For the past few years, the bluefins returning to Stellwagen to feed have been the 2004 year class of fish. Anglers have watched them grow from the 25- to 50-pound range, and they get bigger every year. This year the fish are expected to be 73 to 80 inches, which puts them between 250 and 300 pounds. Prepare accordingly. And as Capt. Collin MacKenzie recommends, "When you think you are ready, get ready some more."
Rods: 50- to 80-pound conventional stand-up; 40- to 80-pound-class spinning rods.
Reels: Heavy duty spinning reels with exceptional drag durability and high line capacity; 50- and 80-pound-class conventional trolling reels.
Lines: Spinning, 80-pound braid; trolling, 130-pound hollow-core Spectra backing with 150 yards of 130-pound mono top shot.
Lures and baits: RonZ 1,Hogy or Slug-Go plastics; Ocean Lures, 2 Yo-Zuri mackerel poppers; Rapala X-RAP Magnum 3 and Mann's diving plugs; chuggers; rigged mackerel, menhaden and ballyhoo for trolling.
Other: Use Braid or AFTCO stand-up strap adapter with harness for spinning tackle.
Bluefins on the Fly
First Light has specialized in fly-fishing for bluefin tuna. Spingler says often the most difficult bluefins are the big ones feeding on small baits. The advantage to flies is you can mimic these small baitfish. However, the past couple of years have seen the year class of fish that returns a bit too robust for fly rods.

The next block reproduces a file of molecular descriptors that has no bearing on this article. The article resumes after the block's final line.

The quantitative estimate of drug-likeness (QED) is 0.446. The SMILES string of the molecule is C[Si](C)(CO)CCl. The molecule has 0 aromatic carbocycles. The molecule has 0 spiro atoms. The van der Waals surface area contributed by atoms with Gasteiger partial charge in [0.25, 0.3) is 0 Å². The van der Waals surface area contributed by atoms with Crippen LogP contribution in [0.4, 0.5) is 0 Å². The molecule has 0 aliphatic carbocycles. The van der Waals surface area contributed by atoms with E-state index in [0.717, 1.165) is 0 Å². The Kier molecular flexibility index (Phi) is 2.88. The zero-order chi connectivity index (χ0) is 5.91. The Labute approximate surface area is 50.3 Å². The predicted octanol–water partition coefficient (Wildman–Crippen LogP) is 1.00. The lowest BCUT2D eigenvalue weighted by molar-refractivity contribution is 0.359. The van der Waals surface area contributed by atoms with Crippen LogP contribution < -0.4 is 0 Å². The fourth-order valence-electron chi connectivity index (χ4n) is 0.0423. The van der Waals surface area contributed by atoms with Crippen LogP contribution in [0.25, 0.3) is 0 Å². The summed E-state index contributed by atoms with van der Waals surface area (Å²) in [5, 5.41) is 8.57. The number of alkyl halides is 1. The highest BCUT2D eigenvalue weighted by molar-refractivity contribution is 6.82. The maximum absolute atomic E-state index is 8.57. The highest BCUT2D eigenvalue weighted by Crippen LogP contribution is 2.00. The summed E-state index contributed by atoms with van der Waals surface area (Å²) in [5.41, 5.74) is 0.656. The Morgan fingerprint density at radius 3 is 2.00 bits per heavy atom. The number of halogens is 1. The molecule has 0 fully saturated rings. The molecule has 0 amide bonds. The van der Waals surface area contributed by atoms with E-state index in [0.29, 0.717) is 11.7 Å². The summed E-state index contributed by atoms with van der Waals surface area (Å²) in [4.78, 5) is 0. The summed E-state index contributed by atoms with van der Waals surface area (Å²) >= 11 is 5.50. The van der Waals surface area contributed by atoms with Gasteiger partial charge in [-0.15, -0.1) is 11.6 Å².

"We have not done a lot since the fish have gotten so big," says Spingler. "But when we fly-fish, we use 14-weight Sage and Winston rods, Tibor Gulfstream or Pacific reels, and at least 20-pound tippet, and usually 30-pound. We load the reels with 65- or 80-pound test gelspun backing."
Typically they use RIO Leviathan lines, which feature a 600-grain shooting head and a 70-pound-test core. "Some people fish intermediate and floating lines, but they are so thick they are not aerodynamic," he says. "With the shooting head, you can roll-cast a 3-inch bunker or 10-inch mackerel fly effectively."
This year the fish returning to feed on Stellwagen Bank are expected to be over 73 inches, which makes them saleable. As there is a vibrant global market for bluefin tuna, the line between commercial and recreational fishing often blurs when the tuna get big enough to sell. Special regulations apply, and rules governing each fishing season, which begins June 1, are published in May. For current information, go to www.hmspermits.noaa.gov.
What: Bluefin tuna.
Where: Stellwagen Bank, out of Boston and Gloucester.
Who: Capt. Derek Spingler and partner Nat Moody of First Light Anglers are pioneers in light-tackle tuna fishing. From their nimble 26-foot center console, their run-and-gun tactics have revolutionized the sport on Stellwagen. They work in close cooperation with Capt. Collin MacKenzie of Karen Lynn Charters, whose traditional Down East-style boat puts just as many tuna in the cockpit.